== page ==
Dynamic collaboration behind new research into best way of using biologging tags

ScienceDaily | 6/20/2019 | Staff
cindy95240cindy95240 (Posted by) Level 3
Ecologists joined forces with aerospace colleagues at Swansea University to find the best way to reduce the drag of biologging tags -- the recording devices used to track animal movements and behaviour.

Their research collaboration meant the bioscientists were able to take advantage of Computational Fluid Dynamics (CFD) -- virtual fluid flow analysis carried out by a supercomputer -- to run complex simulations of how a tag would affect a seal when moving through water.

Kay - Swansea - Lab - Animal - Movement

Will Kay, from the Swansea Lab for Animal Movement (SLAM), worked with fellow PhD student David Naumann, from the University's renowned Zienkiewicz Centre for Computational Engineering, who is part of the team working on the Bloodhound supersonic car.

The team also included undergraduate students, academic supervisors and technicians from the College of Science and College of Engineering, as well as external partners from Natural Resources Wales.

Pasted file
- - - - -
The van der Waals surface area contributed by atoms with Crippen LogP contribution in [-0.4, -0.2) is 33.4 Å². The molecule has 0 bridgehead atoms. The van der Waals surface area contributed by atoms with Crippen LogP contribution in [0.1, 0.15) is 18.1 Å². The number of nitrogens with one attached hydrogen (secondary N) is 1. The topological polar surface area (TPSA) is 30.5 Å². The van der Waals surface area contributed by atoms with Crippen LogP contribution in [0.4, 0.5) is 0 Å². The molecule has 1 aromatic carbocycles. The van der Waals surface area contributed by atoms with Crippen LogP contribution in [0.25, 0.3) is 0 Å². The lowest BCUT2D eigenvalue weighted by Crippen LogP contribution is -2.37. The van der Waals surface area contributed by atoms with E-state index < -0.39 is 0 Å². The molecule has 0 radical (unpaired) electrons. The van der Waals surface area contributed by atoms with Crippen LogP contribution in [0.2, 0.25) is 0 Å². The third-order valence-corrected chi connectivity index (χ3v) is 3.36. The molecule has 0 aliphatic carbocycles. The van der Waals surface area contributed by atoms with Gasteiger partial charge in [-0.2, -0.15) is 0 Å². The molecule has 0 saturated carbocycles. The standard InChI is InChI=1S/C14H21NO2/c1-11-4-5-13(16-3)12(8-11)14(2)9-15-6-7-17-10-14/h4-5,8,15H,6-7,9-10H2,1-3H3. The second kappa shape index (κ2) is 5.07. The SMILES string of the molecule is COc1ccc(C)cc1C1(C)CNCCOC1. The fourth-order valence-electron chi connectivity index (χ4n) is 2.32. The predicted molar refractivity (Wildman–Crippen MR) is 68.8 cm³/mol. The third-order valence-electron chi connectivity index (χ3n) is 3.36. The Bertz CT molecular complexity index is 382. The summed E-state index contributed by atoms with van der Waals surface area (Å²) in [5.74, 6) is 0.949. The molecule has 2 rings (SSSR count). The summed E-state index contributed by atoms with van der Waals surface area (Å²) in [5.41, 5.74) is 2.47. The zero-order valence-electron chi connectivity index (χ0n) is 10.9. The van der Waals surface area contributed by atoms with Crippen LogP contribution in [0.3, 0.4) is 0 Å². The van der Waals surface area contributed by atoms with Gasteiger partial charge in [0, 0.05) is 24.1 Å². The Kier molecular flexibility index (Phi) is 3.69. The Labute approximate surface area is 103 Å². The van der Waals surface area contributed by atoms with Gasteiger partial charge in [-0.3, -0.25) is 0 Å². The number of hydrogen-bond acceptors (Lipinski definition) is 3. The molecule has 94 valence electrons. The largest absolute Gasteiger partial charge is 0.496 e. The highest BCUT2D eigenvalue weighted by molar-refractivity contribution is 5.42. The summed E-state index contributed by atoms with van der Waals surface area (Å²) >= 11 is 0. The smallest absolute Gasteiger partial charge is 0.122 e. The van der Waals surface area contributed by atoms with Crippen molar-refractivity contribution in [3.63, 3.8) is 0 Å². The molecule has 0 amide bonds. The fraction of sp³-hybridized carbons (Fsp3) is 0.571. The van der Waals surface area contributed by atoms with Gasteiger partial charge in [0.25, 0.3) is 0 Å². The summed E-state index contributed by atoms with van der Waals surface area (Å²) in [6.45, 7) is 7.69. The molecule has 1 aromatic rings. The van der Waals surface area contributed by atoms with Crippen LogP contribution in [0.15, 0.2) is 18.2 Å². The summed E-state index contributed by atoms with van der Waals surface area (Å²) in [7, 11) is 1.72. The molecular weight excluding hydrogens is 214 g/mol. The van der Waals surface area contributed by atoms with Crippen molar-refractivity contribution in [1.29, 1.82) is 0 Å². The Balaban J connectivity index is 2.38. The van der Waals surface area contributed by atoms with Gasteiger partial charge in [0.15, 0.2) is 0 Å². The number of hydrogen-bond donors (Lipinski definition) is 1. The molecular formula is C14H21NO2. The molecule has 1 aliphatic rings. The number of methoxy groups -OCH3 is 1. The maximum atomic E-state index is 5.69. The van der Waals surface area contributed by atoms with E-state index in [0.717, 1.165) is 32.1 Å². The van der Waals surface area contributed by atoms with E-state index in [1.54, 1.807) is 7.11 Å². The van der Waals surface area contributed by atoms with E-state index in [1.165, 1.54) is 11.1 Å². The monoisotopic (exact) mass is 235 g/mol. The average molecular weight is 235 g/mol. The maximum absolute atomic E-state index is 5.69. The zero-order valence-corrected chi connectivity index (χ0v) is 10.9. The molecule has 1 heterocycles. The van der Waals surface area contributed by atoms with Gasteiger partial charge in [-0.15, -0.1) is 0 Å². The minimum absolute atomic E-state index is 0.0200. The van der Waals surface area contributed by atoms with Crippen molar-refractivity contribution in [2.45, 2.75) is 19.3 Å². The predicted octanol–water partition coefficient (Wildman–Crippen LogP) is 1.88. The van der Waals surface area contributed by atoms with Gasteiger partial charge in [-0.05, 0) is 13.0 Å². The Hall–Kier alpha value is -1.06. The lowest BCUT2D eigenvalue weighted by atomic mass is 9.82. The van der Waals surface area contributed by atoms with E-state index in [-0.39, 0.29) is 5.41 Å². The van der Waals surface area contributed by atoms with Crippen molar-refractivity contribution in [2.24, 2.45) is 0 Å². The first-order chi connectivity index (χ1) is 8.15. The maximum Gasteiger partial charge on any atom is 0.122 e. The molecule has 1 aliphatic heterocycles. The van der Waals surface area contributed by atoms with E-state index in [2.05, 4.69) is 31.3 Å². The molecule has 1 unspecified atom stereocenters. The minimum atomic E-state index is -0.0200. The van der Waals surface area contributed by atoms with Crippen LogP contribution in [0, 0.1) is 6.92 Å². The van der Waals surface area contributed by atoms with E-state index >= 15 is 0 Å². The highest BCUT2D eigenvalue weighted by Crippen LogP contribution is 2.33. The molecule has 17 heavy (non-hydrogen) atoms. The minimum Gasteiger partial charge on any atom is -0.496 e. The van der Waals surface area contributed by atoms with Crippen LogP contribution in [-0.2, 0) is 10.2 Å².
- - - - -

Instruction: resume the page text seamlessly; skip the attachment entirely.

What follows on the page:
Paper - Impact - Devices - Computational - Fluid

Their paper Minimizing the impact of biologging devices: Using Computational Fluid Dynamics for optimizing tag design and positioning has just been published in Methods in Ecology and Evolution, published by the British Ecological Society and Wiley, a world-leading biosciences journal.

Will said: "For animals like seals that move in very fast flowing currents, drag is a key issue and streamlining tags is very important. Previous research has been carried out on how tag size, shape and position affect the drag on the animal, but we wanted to look how a combination of these factors work together to affect drag. We also aimed to provide a step-by-step guide for other bioscientists looking to apply these techniques themselves."

Biologging - Tags - Animals - Reasons - Transmission

Biologging tags are used on animals for many reasons, such as to find out more about the transmission of disease, or to understand what habitats they use to improve conservation strategies. However, carrying a tag that causes drag can change an animal's...
(Excerpt) Read more at: ScienceDaily
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